Archbishop Carroll (DC) 1958-60
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Carroll’s Dream Team
Legendary 1958-60 basketball champions complied a 55-game win streak despite racist encounters
by William Murray
The members of the Archbishop Carroll 1958-60 basketball team s have gone their separate ways, settling in California, Florida, Georgia, Indiana, New York, and the Washington area. But regardless of where they are winning 55 games in a row is something no one will forget.
The streak began in January 1959, with a 78-56 win at Coolidge, and it continued with a 41-point victory over St. Anthony’s High School, a 22-point win at McKinley Tech, and a 74-30 defeat of St. John’s College High School in a game played at DeMatha.
The Lions didn’t show any mercy to Catholic schools, D.C. public schools, college freshmen teams or teams it devoured in out-of-town tournaments. The team won using Edward "Monk" Malloy’s precision shooting, George Leftwich’s deft passing and shooting, Tom Hoover’s rebounding, big man John Thompson’s deft touch and Walt Skinner’s solid defending.
Carroll whipped Cardozo 79-52 in the D.C. City Championship game at Cole Field House in College Park on March 7, 1959. They went on to beat three out-of-town teams at the Knights of Columbus Tournament at Georgetown University and then it claimed three more victims at the Eastern States Catholic Invitational Tournament in Newport, R.I., from April 2-4 to finish the season 33-2. The ream had won 24 in a row.
‘We took at a lot of hell from people,” said Coach Bob Dwyer, who left Carroll after the 1960 season in part because of the hassles. Frank Gilmore, Dwyer’s assistant coach, had to restrain a fan in Rhode Island who tried to attack Dwyer after a game there.
Dwyer recalled the teams’ travel to Rhode Island and not being able to find restaurants along the Delaware or New Jersey turnpikes that would serve the racially integrated team. It was also difficult to find a restaurant that would serve blacks during a trip to Baltimore to play Mt. St. Joseph’s according to the coach.
Sometimes blacks gave the players a hard time for attending a school that was predominantly white at the time. “Hey, George, playin’ basketball with all these white boys, you think you’re white too,” a childhood friend of Carroll player George Leftwich said to him when the Lions played at an all-black D.C. public school.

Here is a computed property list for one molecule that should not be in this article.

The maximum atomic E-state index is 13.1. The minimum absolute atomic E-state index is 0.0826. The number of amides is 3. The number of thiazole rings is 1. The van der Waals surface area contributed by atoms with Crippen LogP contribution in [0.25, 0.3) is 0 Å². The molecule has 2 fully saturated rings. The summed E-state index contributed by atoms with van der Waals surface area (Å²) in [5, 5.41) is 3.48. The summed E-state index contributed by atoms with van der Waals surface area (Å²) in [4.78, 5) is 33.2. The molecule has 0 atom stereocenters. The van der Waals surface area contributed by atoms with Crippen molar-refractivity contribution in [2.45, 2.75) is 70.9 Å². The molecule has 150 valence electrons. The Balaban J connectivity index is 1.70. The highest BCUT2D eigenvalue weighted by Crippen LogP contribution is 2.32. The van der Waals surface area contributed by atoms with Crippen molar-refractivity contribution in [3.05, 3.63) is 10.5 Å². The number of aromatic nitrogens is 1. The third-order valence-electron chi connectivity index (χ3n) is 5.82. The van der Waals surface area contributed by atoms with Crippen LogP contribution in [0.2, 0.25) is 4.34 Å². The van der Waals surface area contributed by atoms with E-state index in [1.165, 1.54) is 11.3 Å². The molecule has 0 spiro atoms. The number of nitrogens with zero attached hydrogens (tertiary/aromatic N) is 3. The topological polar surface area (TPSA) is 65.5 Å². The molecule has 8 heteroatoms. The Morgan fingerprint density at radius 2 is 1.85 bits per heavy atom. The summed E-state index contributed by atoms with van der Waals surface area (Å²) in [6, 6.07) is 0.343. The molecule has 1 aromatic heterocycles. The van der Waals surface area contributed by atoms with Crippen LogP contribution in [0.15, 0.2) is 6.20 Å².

“We got a chance to see that real racism has no face, and no color,” Leftwich said. “People say, ‘I'm sorry it happened. ‘I'm glad it happened.”
Leftwich, which some consider the best player from the 1958-60 Carroll teams, attributed part of the teams, successes to the fact that all the players came from two-parent families. All players from the team except for one had received at least two post-secondary degrees, he said.
Coming from two-parents families gave the players the stability and confidence they needed to succeed, Father Malloy said.
The team stayed on an even keel in part because of the control Leftwich showed on the court, which inspired his teammates to have confidence in him, Father Molly said. He also credited Coach Dwyer for motivating the ’58-’59 team to succeed and not grow complacent.
Leftwich credited 6’10” Hoover, a childhood friend who enticed him to come to Carroll, with not allowing other teams or their fans to intimidate the Carroll players. “Tom had a heart of gold. He was protecting guys on the team,” Leftwich said.
“It was a matter of people spitting in your face and calling you “nigger,” Hoover said. In one newspaper column that was later retracted, according to Dwyer, a reporter called Hoover an “animal,” a pejorative description that carries racist overtones.
Molly graduated in 1959, but he the 1959-60 team picked up John Austin, a sophomore, and guard Kenny Price started getting more playing time during the 33-0 season. Leftwich became the team’s second leading rebounder. St. John’s tried to beat the Lions by stalling, but Carroll came away with a 32-20 victory on Feb. 12, 1960. The Spingarn Green Wave made the D.C. City Championship game look respectable in a 69-54 defeat at Cole Field House on March 5.
In the finals of the Knights of Columbus Tournament on March 20, Leftwich hit a last second shot from the top of the key to beat St. Catherine’s of Racine, Wis., 57-55. On March 25, the Lions beat All Hallows of Bronx, N.Y> by 84-38, in the semifinals of the Eastern States Catholic Invitational, setting a tournament record for victory margin. Price scored six points in the final 90 seconds of the final game on March 26, enabling the Lions to escape from Newport with a 60-52 victory over Trenton (N.J.) Catholic.
With Dwyer leaving Carroll in 1960 to coach at St. Anselm, Austin transferred to DeMatha. He later started at Boston College and was one of the leading NCAA Division I scorers, but he struggled in his brief National Basketball Association career.
“It was fun,” Dwyer said. “When you’re winning, it’s always fun.” In reply to a question about the team’s place in history, the coach asked rhetorically, “Who knows who’s the greatest?”